Smarts Oil and Gas, Inc. Announces Acquisition of White Lease and Appointment of Gerald L. Schiano as Chief Operating Officer

Dynamic Natural Resources Inc. (OTCBB:DYNI) is pleased to announce its recent acquisition of a 33% working interest in a 5,000 foot Devonian well located in Wayne County, IL. This well, which was drilled in the early 1990's, has had a history of paraffin encroachment that inhibited production. After further studying the oil, it was determined that MEOR (Microbial Enhanced Oil Recovery) could potentially mitigate the paraffin issues. The well was treated using MEOR technology approximately 5 weeks ago. It was then shut-in for approximately 30 days in order to allow the microbes to colonize the well bore region. Smarts reopened the well 6 days ago and in that time this well has produced 104 barrels of oil. The company acknowledges that this is flush production and that these rates will drop off, however the results have still far surpassed management's expectations.
Scott Masse, President states, "The microbes worked nicely and have had success throughout the country in addressing paraffin issues. We will look to utilize this method of oil recovery in other wells similar to the White Lease that can be stimulated using this excellent biological resource. We are currently looking to acquire numerous other leases in the same geographic location that will add assets and cash flow to Smarts, along with value to our shareholders."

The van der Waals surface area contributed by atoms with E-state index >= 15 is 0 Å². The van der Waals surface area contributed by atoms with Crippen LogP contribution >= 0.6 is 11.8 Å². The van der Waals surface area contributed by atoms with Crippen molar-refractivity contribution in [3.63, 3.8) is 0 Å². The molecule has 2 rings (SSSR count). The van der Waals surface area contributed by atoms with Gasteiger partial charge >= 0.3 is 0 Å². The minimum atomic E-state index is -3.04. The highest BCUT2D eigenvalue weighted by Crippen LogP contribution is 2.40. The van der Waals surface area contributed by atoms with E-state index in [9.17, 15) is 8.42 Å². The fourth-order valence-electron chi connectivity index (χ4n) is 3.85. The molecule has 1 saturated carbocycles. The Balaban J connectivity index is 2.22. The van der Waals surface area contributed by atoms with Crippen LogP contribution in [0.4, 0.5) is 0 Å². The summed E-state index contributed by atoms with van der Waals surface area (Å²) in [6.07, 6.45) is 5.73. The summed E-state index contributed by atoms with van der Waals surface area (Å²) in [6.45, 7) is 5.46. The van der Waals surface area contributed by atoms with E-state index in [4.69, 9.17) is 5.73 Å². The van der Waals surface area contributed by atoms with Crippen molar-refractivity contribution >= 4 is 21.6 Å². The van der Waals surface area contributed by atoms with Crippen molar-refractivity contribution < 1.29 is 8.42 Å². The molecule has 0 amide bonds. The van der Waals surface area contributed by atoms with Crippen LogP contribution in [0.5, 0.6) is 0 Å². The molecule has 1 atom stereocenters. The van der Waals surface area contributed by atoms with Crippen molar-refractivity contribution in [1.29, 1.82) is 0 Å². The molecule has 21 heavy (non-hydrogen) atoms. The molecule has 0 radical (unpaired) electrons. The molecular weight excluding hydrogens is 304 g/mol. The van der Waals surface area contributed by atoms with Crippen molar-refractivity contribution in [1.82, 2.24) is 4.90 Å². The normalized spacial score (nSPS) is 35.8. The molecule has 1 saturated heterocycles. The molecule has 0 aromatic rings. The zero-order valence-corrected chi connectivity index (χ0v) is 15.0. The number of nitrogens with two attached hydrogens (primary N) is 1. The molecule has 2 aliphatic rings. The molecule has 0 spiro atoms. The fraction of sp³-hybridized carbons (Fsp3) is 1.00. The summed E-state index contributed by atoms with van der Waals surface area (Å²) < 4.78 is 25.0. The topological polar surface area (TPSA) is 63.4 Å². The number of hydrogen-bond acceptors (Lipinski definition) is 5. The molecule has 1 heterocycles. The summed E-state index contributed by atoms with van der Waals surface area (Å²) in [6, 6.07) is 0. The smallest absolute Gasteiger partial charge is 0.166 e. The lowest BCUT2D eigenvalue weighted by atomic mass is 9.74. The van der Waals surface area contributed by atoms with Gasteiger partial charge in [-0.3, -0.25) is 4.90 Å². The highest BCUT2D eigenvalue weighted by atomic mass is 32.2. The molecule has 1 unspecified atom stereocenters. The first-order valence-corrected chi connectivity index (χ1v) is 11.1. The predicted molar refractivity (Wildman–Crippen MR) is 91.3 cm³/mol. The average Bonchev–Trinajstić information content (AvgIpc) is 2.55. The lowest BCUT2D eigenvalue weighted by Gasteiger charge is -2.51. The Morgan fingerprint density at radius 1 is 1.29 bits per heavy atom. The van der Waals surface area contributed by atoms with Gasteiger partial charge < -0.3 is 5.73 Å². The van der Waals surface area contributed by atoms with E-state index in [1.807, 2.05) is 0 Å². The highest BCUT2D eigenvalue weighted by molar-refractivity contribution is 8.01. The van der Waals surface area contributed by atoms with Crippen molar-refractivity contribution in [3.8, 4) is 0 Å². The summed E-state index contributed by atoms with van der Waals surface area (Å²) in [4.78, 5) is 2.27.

The well flowed enough oil in 13 hours to pay for the microbe treatment. Monthly injections of the "bugs" will keep the colony fresh and mitigate further paraffin accumulation. Smarts eliminated exploration risk by acquiring an interest in a well that was producing at the time of purchase, but needed the expertise of our crews to drastically increase production levels. This will be the model for future acquisitions and the appropriate enhanced oil technique will be used to revitalize the wells.
Smarts would also like to announce that Gerald L. Schiano has been appointed Chief Operating Officer of Smarts. Gerald began his career as an accountant for Gilbane Building Company. Later he was hired as Chief Financial Officer of a construction company involved in large public construction projects. Gerald then moved on to run his own construction company servicing large public construction projects.
Scott Masse, President states, "We are very excited to have Gerry on our team. His managerial talents in the field will help our company run smoothly and his financial experience will also go a long way to make sure that Smarts obtains the success that we are all going to demand."

Tuesday, May 08, 2007

Interview With Steve Bowen, Well Enhancement Services Part II

1- Hi Steve, we have heard that you can now acidize while pulling the coiled tubing from the horizontal laterals. What is the effect and have you had documented increases in production?

Yes, we are now injecting acid directly into the laterals during the jetting process. We started implementing this procedure in our operations in Kansas several months ago. In order to effectively jet with acid, we had to upgrade our pumps to stainless steel. Alternatively, we can load the acid into our tubing after the main high pressure pump using a secondary acid pump mounted on a trailer. The results from jetting with acid have been impressive. We are generally seeing increases in production in the range of 2 to 4-fold, but like any bell curve, there will be some underperformers below a 2-fold increase and some overachievers beyond a 4-fold increase. We have seen some increases of up to 10-fold. Jetting with acid increases the probability of economic success over jetting without acid by about 50%.